Why are Lactic Acid Levels Elevated in Sepsis Patients?

Instructor: Tara Schickel

Tara has taught staff nursing courses and has a master's degree in public health.

This article will describe what information a lactate level provides, and why it is important to know lactate levels in sepsis patients. You will also learn what increasing and decreasing lactate levels mean for this patient population.

Why Is My Husband's Lactate Level Rising?

Betty is at her husband's bedside in the Intensive Care Unit (ICU) at Brook Hospital. He was admitted to the ICU this morning with a diagnosis of sepsis, a potentially deadly condition caused by infection. The nurse just came in the room and told her that her husband has an elevated lactate level, and it just keeps going up. The staff seem alarmed by this, but Betty is unsure why. When she asks the nurse what this means, she is informed that lactate levels begin to rise when blood flow decreases. It is a sign of impaired tissue perfusion. Impaired tissue perfusion occurs when the body tissues don't get the blood supply they need. Since blood carries oxygen to the tissues, a lack of blood flow also indicates a lack of oxygen.

Betty learns that elevated lactate levels let the staff know that the correct supply of oxygen needed by tissues in the body isn't getting there. The lack of enough oxygen in the tissues results in an increase in the production of lactate. Lactate crosses into the bloodstream at the cellular level and shows up as a lactate level in the blood. The nurse is truthful with Betty and explains to her that they are worried because when lactate levels increase, the chance of the patient dying increases. If they can provide treatment and get the lactate levels to decrease, the risk of death also decreases.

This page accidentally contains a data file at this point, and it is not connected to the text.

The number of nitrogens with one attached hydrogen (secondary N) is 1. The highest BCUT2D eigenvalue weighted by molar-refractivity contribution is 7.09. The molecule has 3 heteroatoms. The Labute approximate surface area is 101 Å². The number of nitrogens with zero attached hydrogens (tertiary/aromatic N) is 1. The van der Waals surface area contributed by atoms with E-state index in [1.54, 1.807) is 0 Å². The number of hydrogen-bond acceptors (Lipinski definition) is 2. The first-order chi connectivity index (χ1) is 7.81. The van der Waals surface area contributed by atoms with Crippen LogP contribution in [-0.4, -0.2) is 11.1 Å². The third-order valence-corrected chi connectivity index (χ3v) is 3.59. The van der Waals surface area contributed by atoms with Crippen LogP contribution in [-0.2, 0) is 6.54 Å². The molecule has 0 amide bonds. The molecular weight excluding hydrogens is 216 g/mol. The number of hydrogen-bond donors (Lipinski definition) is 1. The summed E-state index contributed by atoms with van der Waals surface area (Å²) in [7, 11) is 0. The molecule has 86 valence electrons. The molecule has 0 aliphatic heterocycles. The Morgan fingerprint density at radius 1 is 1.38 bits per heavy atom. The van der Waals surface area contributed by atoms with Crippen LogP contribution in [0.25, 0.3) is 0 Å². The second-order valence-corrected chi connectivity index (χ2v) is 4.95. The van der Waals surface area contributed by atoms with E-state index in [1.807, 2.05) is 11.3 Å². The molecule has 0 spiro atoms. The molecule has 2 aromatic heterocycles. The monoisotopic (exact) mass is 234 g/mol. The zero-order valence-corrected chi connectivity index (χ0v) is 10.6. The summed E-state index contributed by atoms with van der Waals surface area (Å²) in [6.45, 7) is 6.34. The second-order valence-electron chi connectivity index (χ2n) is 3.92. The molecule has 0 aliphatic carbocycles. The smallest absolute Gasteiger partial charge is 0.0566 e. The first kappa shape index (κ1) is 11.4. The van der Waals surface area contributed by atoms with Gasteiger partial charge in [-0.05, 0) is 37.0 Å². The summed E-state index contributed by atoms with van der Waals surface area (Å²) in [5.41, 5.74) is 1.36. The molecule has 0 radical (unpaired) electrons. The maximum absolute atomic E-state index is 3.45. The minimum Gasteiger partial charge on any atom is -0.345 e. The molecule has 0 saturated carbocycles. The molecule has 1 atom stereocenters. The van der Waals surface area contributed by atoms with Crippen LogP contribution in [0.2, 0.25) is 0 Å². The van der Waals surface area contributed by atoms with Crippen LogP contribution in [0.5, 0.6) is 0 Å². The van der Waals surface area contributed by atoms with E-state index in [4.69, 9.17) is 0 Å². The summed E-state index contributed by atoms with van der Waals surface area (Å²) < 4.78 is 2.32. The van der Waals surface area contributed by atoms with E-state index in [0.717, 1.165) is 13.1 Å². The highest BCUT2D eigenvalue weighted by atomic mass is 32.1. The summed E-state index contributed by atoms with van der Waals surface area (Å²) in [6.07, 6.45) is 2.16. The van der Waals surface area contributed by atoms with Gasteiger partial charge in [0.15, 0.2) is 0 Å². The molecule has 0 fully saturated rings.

Understanding the Severity

After a long discussion with the nurse, Betty now understands the seriousness of elevated lactate levels. She knows that a rising lactate level reflects the lack of oxygen supply to the body's tissues. If the body tissues don't get the oxygen they need, this is called tissue hypoxia. Tissue hypoxia is a problem because it can lead to cell death and organ failure.

With a Diagnosis of Sepsis, How Important Are Lactate Levels?

The nurse talks to Betty and explains that they have to keep a close watch on her husband's blood pressure. However, watching his lactate levels is just as important as watching his blood pressure. A patient's lactate levels can give as much information about the severity of sepsis as blood pressure can. Current evidence-based medicine uses specific criteria for physicians to diagnose a progression from severe sepsis to septic shock. If the patient's blood pressure remains low (under 90mmHg) despite attempts at fluid resuscitation, and the lactate level is 2mmol/L or higher, the criteria is met to diagnose the patient to be in septic shock. Septic shock is a worse level of sepsis. The risk of mortality is high.

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